In today’s world of ever expanding environmental regulations and increasing public demand to resolve such issues, Consultech provides various cost-effective solutions and alternatives in meeting the diverse remediation needs of its clients.

Using either long-established methods or state-of-the-art technologies, our experienced personnel can implement diversified and integrated technologies for remediation of petroleum or chlorinated solvents contaminated sites, while complying with regulatory requirements, budgetary concerns, and safe work practices throughout all phases of a project. Consultech understands that cleaning up a site involves working with the client and regulatory agencies to develop appropriate assessment and remediation strategies. All site remediation services are performed by our in-house OSHA HAZWOPER certified personnel. We own and operate industry standard equipment that help us meet important deadlines that our client may have, all while remaining cost-effective for environmental remediation projects.

Our services include:

  • Remediation
  • Remedial System Install/O&M
  • Feasibility Studies
  • Risk Based Corrective Action (RBCA)
  • Natural Disaster Cleanup
  • Landfill Closure
  • Hazardous Waste Site Remediation
  • Environmental Sampling/Analyses
  • Firing Range Abatement
  • Risk Assessment

Some of the company’s technical capabilities and past experience include:

  • Aggressive Fluid & Vapor Recovery (AFVR)
  • Mobile Multi Phase Extraction (MMPE)
  • Mobile pump and treat units
  • Chemical Oxidation
  • Monitored Natural Attenuation (MNA)
  • Mobile vapor extraction with catalytic oxidizer System installation
  • Air sparge and Soil Vapor Extraction
  • Soil excavation
  • Soil stabilization and bio-cell construction and maintenance

Representative Projects

Naval Facilities Engineering Command, MCAS Cherry Point, North Carolina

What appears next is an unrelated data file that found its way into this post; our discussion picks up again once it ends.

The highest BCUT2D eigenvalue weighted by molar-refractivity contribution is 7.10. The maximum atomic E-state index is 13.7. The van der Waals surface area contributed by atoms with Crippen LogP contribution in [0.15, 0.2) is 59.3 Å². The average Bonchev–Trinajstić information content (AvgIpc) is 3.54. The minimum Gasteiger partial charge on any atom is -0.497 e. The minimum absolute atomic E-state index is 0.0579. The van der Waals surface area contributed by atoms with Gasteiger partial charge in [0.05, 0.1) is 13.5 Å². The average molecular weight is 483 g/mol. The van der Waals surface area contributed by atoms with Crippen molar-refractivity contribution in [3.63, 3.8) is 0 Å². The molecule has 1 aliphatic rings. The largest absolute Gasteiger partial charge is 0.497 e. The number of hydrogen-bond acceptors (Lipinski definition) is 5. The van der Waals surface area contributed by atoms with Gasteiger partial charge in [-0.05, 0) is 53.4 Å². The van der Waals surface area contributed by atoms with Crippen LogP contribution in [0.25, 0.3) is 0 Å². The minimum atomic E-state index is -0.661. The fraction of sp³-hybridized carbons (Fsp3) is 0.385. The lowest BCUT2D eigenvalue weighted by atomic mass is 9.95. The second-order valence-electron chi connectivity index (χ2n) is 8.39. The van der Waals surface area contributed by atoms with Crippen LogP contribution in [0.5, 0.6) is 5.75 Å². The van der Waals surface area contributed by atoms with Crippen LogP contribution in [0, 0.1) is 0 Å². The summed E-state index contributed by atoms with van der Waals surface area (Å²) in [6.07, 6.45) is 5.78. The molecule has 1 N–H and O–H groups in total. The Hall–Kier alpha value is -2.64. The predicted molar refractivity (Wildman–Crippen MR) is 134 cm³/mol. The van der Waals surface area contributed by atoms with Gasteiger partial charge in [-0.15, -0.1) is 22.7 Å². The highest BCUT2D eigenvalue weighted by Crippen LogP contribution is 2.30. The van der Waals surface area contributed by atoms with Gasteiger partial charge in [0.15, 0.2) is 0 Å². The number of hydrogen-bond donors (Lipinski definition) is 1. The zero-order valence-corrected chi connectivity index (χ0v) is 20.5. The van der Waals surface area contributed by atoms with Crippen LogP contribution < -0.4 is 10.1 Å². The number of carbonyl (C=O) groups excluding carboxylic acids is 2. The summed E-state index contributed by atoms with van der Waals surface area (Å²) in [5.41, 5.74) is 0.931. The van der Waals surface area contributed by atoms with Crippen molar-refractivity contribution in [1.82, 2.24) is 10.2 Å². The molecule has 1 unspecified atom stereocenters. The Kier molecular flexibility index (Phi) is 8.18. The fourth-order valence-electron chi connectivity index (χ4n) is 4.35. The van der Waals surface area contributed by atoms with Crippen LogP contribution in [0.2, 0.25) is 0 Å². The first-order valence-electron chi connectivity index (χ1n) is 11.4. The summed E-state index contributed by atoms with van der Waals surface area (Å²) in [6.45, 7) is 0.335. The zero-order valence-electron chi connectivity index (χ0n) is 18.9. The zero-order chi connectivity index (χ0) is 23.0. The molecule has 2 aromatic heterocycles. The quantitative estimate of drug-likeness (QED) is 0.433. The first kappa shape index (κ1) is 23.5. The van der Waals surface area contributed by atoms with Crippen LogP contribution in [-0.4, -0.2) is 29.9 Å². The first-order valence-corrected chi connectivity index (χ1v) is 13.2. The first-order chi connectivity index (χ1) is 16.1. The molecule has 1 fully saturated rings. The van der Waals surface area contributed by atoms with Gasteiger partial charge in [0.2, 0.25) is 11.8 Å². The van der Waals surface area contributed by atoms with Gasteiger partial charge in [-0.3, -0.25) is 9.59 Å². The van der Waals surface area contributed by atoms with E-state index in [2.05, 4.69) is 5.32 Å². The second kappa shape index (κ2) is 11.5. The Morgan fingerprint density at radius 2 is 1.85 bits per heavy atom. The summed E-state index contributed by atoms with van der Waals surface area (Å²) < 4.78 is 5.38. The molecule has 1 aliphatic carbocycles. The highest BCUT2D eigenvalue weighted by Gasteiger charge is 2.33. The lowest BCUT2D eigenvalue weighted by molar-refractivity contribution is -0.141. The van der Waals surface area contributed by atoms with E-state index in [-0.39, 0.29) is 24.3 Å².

Action Shooting Range & Pistol Range Bullet Trap Removal and Berm Clearance Project, Cherry Point-MCAS, Havelock, NC. The projects consisted of the lead decontamination and demolition of the existing 110 foot long steel bullet trap. This included the necessary lead air sampling for personnel and ambient air throughout the demolition process and the lead wipe samples for proper disposal of the bullet trap structure and ancillary items. The cleaning and demolition phase was conducted while in Level ”C” PPE. Additional demolition work consisted of the removal of approximately 3-4 feet of existing cover soils on the two berm faces and the subsequent screening of the soils through a vibratory screen to remove spent projectiles down to 6MM in size. Additional removal of existing trees, vegetation, timber and structural retaining walls, ancillary bullet trap equipment and denuding of existing berm surfaces was necessary to facilitate berm reconstruction activities. Upon completion of the demolition and bullet screening and recover operations. The two separate shooting range berms and a portion of the range separation berm where reconstructed with a combination of existing screened soils and newly imported soils. The new berms where constructed with a 2:1 slope, as per the contract requirements. Berm soils where compacted to 95% throughout the lifts and geo-grid stabilization matting was used to separate various lifts of soil. A 4 inch layer of topsoil was installed along the entire berm faces and then sod was laid and secured with bio staples throughout to aid in slope stabilization until the sod could take root. Additionally, a French drain was constructed at the toe of the Pistol Range berm to aid in drainage of the surface water due to the concrete slab present between the toe slope and target stands. All concrete that was demolished during the construction phase was replaced with new concrete and all access points into the range areas where re-sodded throughout. All waste streams where managed throughout the project, resulting in most items being recycled or having beneficial reuse, with a minimal amount of hazardous waste being generated and disposed of as part of the contract. Best management practices where followed for erosion and sediment controls throughout the project.